The Republican Presidential nominee Donald Trump spoke with The New York Times about his “America First” Foreign Policy vision, in the second half of a two-part interview that was first launched in late March. In that first interview the candidate adopted a radically different approach to Foreign Policy than the White House of his Republican predecessors, sparking controversy between the Neoconservative wing of the GOP and the Republican base. Ultimately, the establish figures running for the nomination, like Jeb Bush, Marco Rubio, and Josh Kasich, dropped out, leaving Donald Trump a chance to set the tone for the future of the Republican Party.
The Republican National Convention created an opportunity for the establishment to launch an ideological comeback. Major figures in the Party were able to receive the audience and airtime that Trump has been rallying for over a year. Of course they made the obligatory announcement of support for their nominee, and harangued the Democratic opponent Hillary Clinton, a requirement for attendance—unless you’re Ted Cruz. It was also the perfect opportunity to steer the ideological and policy conversation back in their favor. Night after night, the traditional, interventionist approach to Foreign Policy has been encouraged by figures like Chris Christie, Tom Cotton, and Paul Ryan. All of whom would like America to play a more active, hawkish role in the world, using and threatening military force against Russia, Iran, Syria, and any other nation they dislike.
“Speaking at an event hosted by Politico called “The New Republican Foreign Policy at the RNC,” Cotton, who has argued for a no-fly zone over Syria, was asked whether the next president would have the authority to target a Russian plane, or if new legislation from Congress would be needed for such an escalation.”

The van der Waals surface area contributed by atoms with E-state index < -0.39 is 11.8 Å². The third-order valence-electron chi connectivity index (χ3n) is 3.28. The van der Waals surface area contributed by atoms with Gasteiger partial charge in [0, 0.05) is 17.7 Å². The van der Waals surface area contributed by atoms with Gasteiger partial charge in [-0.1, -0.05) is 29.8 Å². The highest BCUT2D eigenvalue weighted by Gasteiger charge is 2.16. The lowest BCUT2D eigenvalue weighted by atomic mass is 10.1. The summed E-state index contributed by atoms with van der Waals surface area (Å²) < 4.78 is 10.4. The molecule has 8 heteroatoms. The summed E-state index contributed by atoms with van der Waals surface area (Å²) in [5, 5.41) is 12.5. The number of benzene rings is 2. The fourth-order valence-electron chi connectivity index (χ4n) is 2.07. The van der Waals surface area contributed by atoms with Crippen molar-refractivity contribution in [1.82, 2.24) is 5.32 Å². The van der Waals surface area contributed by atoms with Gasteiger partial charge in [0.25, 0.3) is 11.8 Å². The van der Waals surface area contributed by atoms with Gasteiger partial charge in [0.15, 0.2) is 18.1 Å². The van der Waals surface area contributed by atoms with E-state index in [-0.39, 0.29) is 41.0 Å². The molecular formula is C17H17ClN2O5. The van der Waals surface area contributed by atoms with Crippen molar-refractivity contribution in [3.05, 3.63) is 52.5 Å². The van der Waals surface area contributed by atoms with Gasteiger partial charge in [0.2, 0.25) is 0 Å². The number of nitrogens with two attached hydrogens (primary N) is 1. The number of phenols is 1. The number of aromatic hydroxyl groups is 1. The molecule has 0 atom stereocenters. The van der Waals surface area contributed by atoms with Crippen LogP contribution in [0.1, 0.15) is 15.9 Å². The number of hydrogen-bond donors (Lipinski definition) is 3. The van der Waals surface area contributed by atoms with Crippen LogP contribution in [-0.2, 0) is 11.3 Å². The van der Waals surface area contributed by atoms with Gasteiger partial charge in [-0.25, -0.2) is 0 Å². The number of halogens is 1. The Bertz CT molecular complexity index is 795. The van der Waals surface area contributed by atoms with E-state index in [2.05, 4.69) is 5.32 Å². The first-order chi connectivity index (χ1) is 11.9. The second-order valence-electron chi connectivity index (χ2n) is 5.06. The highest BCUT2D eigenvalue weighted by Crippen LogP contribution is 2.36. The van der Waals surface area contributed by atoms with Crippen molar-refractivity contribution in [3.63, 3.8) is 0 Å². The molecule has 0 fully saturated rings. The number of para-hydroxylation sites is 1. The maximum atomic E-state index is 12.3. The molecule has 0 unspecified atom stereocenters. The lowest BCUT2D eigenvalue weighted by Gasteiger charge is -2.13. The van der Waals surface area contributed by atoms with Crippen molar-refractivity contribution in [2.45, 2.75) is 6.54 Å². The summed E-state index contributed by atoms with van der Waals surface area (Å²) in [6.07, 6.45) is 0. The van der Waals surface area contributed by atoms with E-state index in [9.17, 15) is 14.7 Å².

With the rhetoric above being spread across the airwaves and becoming a quiet focus of Republican discussion at the convention, it’s no wonder Trump took the reins and launched a wide-ranging discussion of his policy vision this morning, before his acceptance speech tonight. The media was bewildered by the release of part two of Donald Trump’s New York Times interview this morning. If I may speculate, it was right on time.
“We are going to take care of this country first,” he said, “before we worry about everyone else in the world.”
The interview was a shot across the bow to other figures in the Republican Party, that if he becomes President, it will be his “America First” vision entering the White House.
“During a 45-minute conversation, Mr. Trump re-emphasized the hard-line nationalist approach that has marked his improbable candidacy, describing how he would force allies to shoulder defense costs that the United States has borne for decades, cancel longstanding treaties he views as unfavorable, and redefine what it means to be a partner of the United States.”
The conversation had global reverberations. The power of his words have taken on more force as he inches closer to the Oval Office. The President of Estonia quickly posted to Twitter, Donald Trump’s favored form of communication that “his small country was meeting its defense commitments, and noted it had contributed to the mission in Afghanistan.” The mainstream Foreign Policy experts are presenting this exchange as a negative for the Trump vision, when really, it shows how well it’s working.
The United States, even if Trump becomes president, will continue to have a major role to play in the world. The nation’s sacrifice, Trump has made clear, cannot come solely at our own expense. Trump remarked “We are spending a fortune on military in order to lose $800 billion,” citing what he called America’s trade losses. “That doesn’t sound very smart to me.”